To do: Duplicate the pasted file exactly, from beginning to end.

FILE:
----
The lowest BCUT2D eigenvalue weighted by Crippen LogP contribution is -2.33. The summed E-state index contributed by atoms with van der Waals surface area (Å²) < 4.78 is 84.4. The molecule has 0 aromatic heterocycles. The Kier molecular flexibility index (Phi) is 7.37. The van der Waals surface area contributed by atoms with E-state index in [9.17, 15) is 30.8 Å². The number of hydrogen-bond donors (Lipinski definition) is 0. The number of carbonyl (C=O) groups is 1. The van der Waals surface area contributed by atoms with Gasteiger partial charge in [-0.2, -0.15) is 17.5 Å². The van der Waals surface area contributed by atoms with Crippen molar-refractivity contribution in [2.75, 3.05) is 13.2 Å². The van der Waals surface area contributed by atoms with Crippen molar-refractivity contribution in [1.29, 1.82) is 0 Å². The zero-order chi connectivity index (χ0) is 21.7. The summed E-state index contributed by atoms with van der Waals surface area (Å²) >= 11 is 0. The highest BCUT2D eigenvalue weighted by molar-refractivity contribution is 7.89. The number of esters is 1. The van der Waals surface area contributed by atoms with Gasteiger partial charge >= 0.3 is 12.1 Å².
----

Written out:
The lowest BCUT2D eigenvalue weighted by Crippen LogP contribution is -2.33. The summed E-state index contributed by atoms with van der Waals surface area (Å²) < 4.78 is 84.4. The molecule has 0 aromatic heterocycles. The Kier molecular flexibility index (Phi) is 7.37. The van der Waals surface area contributed by atoms with E-state index in [9.17, 15) is 30.8 Å². The number of hydrogen-bond donors (Lipinski definition) is 0. The number of carbonyl (C=O) groups is 1. The van der Waals surface area contributed by atoms with Gasteiger partial charge in [-0.2, -0.15) is 17.5 Å². The van der Waals surface area contributed by atoms with Crippen molar-refractivity contribution in [2.75, 3.05) is 13.2 Å². The van der Waals surface area contributed by atoms with Crippen molar-refractivity contribution in [1.29, 1.82) is 0 Å². The zero-order chi connectivity index (χ0) is 21.7. The summed E-state index contributed by atoms with van der Waals surface area (Å²) >= 11 is 0. The highest BCUT2D eigenvalue weighted by molar-refractivity contribution is 7.89. The number of esters is 1. The van der Waals surface area contributed by atoms with Gasteiger partial charge >= 0.3 is 12.1 Å².